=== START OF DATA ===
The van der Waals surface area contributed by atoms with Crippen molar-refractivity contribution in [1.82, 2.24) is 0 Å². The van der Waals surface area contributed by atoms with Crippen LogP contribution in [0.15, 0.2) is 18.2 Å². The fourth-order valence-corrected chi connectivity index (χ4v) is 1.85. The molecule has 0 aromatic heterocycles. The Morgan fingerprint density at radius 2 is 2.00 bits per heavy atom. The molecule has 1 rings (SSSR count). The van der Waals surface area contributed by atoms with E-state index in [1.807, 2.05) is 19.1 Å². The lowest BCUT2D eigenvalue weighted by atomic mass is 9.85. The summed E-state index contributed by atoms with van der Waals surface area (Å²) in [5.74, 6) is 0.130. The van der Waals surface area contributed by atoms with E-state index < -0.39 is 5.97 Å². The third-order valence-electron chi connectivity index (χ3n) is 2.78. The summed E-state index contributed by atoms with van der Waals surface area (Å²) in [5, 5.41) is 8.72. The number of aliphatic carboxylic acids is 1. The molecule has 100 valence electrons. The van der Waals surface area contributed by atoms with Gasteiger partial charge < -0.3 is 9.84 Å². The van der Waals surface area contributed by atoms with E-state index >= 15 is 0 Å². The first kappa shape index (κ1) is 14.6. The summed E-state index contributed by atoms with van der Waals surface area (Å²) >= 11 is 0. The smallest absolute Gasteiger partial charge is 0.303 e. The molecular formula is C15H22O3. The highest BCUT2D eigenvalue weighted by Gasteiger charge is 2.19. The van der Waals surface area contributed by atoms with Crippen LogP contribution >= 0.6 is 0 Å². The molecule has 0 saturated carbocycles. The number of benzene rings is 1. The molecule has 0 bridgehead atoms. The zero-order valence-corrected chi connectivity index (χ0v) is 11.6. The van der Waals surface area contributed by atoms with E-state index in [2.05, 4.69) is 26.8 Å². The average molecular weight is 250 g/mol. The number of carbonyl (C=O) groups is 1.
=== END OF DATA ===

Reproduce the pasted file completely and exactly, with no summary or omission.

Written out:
The van der Waals surface area contributed by atoms with Crippen molar-refractivity contribution in [1.82, 2.24) is 0 Å². The van der Waals surface area contributed by atoms with Crippen LogP contribution in [0.15, 0.2) is 18.2 Å². The fourth-order valence-corrected chi connectivity index (χ4v) is 1.85. The molecule has 0 aromatic heterocycles. The Morgan fingerprint density at radius 2 is 2.00 bits per heavy atom. The molecule has 1 rings (SSSR count). The van der Waals surface area contributed by atoms with E-state index in [1.807, 2.05) is 19.1 Å². The lowest BCUT2D eigenvalue weighted by atomic mass is 9.85. The summed E-state index contributed by atoms with van der Waals surface area (Å²) in [5.74, 6) is 0.130. The van der Waals surface area contributed by atoms with E-state index < -0.39 is 5.97 Å². The third-order valence-electron chi connectivity index (χ3n) is 2.78. The summed E-state index contributed by atoms with van der Waals surface area (Å²) in [5, 5.41) is 8.72. The number of aliphatic carboxylic acids is 1. The molecule has 100 valence electrons. The van der Waals surface area contributed by atoms with Gasteiger partial charge < -0.3 is 9.84 Å². The van der Waals surface area contributed by atoms with E-state index >= 15 is 0 Å². The first kappa shape index (κ1) is 14.6. The summed E-state index contributed by atoms with van der Waals surface area (Å²) >= 11 is 0. The smallest absolute Gasteiger partial charge is 0.303 e. The molecular formula is C15H22O3. The highest BCUT2D eigenvalue weighted by Gasteiger charge is 2.19. The van der Waals surface area contributed by atoms with Crippen LogP contribution >= 0.6 is 0 Å². The molecule has 0 saturated carbocycles. The number of benzene rings is 1. The molecule has 0 bridgehead atoms. The zero-order valence-corrected chi connectivity index (χ0v) is 11.6. The van der Waals surface area contributed by atoms with E-state index in [2.05, 4.69) is 26.8 Å². The average molecular weight is 250 g/mol. The number of carbonyl (C=O) groups is 1.